And the way to secure that certainty, that lucre, is to scrap the tolerable, the tolerant. Doubt, fear, enmity, are the great agents of control. In advertising, we were taught that the two great ways to sell anything are greed and fear. And it works: you make people fearful and they are in your pocket forever.
Which is almost certainly why that other great enlightenment word, tolerance, is no longer heard. Tolerance is wonderful for helping people get along with each other, for spreading communal happiness; it is not so good for securing control. Voltaire said that tolerance was the hallmark of humanity, but humanity doesn’t rank very highly in public discourse any more, does it, because it really isn’t that useful, at least not if you are looking down from a position of authority.
The Enlightenment was not necessarily a good time to live. It was intellectually exciting, but for most people it was poor, miserable, disease-ridden and uncertain. There were wars, there were revolutions, there was persecution. Enlightenment was limited to the way a few people were thinking about their world, though those thinkers did very slowly manage to achieve some advances that bettered the lot of most people. But I can’t help thinking that right now we are in desperate need of a new Enlightenment, where the aspirations for happiness and tolerance become once more a way that people think about the world.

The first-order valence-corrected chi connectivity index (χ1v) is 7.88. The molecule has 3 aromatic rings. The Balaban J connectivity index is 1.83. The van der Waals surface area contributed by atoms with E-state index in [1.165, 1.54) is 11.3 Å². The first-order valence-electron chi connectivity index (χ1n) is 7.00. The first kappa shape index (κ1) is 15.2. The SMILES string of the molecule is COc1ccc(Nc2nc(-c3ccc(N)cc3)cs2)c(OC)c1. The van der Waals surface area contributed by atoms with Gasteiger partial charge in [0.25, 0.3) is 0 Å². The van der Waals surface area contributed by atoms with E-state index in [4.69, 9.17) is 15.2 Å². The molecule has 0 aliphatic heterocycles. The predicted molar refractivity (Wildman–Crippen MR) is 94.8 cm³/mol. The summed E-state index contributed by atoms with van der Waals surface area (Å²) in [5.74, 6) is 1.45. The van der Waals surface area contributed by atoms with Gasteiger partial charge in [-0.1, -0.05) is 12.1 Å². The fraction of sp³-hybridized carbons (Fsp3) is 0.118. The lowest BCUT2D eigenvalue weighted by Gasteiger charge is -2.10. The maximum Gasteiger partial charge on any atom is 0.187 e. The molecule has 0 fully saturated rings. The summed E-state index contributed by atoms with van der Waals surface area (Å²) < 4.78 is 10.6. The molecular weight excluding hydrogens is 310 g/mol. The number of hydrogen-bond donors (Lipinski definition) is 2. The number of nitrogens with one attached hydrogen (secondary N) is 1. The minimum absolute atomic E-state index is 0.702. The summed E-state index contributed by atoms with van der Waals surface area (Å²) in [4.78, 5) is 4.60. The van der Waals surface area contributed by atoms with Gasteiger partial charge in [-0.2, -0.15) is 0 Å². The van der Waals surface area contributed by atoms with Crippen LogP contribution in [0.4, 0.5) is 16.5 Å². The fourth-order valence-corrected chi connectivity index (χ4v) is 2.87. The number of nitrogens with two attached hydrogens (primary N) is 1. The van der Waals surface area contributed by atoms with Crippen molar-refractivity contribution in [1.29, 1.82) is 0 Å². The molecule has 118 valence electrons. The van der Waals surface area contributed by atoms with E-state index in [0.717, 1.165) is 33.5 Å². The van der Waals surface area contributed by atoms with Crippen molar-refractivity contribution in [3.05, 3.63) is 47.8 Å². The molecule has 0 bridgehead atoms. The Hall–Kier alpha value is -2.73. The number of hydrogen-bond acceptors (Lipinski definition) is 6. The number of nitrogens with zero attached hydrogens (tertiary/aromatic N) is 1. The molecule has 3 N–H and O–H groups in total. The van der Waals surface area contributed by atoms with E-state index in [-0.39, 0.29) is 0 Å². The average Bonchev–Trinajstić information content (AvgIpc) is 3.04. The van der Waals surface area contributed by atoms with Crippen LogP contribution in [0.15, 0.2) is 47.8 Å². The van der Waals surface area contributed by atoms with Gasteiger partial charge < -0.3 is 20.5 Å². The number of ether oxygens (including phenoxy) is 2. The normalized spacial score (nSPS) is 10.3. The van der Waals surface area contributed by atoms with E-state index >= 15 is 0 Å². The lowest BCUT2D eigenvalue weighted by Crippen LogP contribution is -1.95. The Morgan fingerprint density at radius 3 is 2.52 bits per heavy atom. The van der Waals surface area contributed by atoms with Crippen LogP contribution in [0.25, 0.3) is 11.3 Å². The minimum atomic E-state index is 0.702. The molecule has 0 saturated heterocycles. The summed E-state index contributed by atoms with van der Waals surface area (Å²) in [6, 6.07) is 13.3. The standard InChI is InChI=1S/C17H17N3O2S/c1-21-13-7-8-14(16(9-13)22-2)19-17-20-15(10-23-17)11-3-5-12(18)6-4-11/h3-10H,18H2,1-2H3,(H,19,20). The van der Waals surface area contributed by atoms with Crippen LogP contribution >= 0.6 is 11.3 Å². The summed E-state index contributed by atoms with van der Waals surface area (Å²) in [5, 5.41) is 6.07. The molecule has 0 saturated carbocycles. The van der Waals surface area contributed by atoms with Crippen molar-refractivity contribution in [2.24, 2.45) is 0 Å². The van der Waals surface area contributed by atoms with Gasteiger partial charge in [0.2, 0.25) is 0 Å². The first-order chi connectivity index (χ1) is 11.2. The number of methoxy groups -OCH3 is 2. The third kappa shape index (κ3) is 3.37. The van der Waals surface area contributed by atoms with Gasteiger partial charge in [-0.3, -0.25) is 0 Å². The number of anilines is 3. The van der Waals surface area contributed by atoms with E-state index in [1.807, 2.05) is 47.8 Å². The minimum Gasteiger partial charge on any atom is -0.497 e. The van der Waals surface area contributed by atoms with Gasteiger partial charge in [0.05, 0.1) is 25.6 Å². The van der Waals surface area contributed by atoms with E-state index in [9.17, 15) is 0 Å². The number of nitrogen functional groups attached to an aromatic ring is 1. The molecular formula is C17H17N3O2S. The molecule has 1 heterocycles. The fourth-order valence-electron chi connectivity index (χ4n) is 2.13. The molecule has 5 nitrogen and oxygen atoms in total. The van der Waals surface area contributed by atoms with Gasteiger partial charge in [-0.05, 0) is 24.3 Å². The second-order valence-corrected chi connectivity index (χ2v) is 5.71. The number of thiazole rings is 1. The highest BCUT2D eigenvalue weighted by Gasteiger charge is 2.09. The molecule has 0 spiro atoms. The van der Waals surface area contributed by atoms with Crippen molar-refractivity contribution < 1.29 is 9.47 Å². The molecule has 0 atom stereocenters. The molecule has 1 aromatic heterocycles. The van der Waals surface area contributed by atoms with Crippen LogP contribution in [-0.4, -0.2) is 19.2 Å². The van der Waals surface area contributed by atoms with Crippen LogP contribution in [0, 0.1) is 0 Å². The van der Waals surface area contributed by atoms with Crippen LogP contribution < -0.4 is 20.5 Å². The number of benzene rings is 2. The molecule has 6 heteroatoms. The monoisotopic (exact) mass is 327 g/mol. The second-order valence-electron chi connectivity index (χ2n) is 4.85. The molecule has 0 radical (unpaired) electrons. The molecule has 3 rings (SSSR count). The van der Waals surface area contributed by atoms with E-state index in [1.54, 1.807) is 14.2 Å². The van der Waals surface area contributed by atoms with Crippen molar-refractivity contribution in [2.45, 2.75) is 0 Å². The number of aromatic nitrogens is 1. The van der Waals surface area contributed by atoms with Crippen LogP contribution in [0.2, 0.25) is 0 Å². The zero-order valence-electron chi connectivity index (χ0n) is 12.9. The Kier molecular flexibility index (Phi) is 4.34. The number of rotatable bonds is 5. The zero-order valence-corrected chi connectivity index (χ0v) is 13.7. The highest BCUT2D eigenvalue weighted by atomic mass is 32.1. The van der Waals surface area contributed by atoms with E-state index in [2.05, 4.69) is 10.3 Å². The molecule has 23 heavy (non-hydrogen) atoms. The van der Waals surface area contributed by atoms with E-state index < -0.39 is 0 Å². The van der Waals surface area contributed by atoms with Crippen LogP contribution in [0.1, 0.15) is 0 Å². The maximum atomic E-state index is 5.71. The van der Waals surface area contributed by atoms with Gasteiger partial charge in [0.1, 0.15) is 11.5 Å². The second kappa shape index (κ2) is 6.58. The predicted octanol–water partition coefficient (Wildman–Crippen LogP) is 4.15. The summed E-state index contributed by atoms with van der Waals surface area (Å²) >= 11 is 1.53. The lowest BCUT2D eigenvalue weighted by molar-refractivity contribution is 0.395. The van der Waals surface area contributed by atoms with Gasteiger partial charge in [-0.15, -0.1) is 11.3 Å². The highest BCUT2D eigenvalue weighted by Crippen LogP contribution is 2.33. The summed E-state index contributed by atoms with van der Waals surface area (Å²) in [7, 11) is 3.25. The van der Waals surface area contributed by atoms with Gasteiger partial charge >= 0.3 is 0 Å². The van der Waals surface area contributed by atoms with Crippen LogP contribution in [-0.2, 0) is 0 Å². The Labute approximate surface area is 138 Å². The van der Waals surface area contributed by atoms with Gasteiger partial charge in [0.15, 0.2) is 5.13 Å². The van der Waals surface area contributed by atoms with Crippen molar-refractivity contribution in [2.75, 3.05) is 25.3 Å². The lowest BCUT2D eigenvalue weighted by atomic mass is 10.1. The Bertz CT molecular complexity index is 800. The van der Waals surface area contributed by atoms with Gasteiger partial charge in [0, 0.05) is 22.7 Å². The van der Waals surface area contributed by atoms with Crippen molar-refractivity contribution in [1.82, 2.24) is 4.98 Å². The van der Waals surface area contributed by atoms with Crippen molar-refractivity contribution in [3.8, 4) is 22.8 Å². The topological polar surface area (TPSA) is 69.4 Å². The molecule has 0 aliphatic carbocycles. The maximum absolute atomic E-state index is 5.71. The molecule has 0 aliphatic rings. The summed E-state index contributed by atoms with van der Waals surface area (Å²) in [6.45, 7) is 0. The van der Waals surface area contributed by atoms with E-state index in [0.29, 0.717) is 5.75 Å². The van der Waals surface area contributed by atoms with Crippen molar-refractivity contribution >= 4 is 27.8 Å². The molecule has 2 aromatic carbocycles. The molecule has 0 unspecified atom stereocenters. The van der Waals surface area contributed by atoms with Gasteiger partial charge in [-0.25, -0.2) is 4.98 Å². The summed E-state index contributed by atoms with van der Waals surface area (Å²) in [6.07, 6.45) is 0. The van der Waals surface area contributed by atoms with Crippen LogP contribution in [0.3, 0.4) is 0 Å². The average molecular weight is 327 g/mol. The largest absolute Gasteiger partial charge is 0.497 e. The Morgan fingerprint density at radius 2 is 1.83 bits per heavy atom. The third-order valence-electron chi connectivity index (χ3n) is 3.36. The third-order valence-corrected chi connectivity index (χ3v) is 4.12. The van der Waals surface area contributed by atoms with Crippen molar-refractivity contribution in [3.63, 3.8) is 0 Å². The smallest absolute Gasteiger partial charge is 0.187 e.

The first of the Book Marketing Council’s “Best Young British Novelists” promotions in 1983 came at an odd time. The British publishing industry was struggling, mostly due to outdated methods, and a quick and dirty fix was needed. Hence the promotion. And it worked. Well, it did for me at least. Christopher Priest was the only one of the featured writers whose work I was already familiar with (by this time I’d read Philip Norman’s book on The Beatles, Shout!, but I’m not sure I associated the Philip Norman featured in the promotion with the author of that book), but I read the associated issue of Granta cover to cover (one of the few times I can say that of the magazine) and discovered a good handful of writers whose work interested me. For a while after that I would religiously buy each new book by Pat Barker, Julian Barnes, William Boyd, Kazuo Ishiguro, Adam Mars-Jones, Ian McEwan, and Graham Swift. I’ve read, with pleasure, the occasional novel by Rose Tremain and Lisa St Aubin de Teran, without consistently following their work, and though I’ve tried the occasional book by Martin Amis I’ve never really got on with his writing. Over the years, I stopped following most of these writers (Ishiguro I dropped quite quickly, then picked up again later and do now follow him). So today only Boyd and Swift are writers whose new work I religiously buy and read.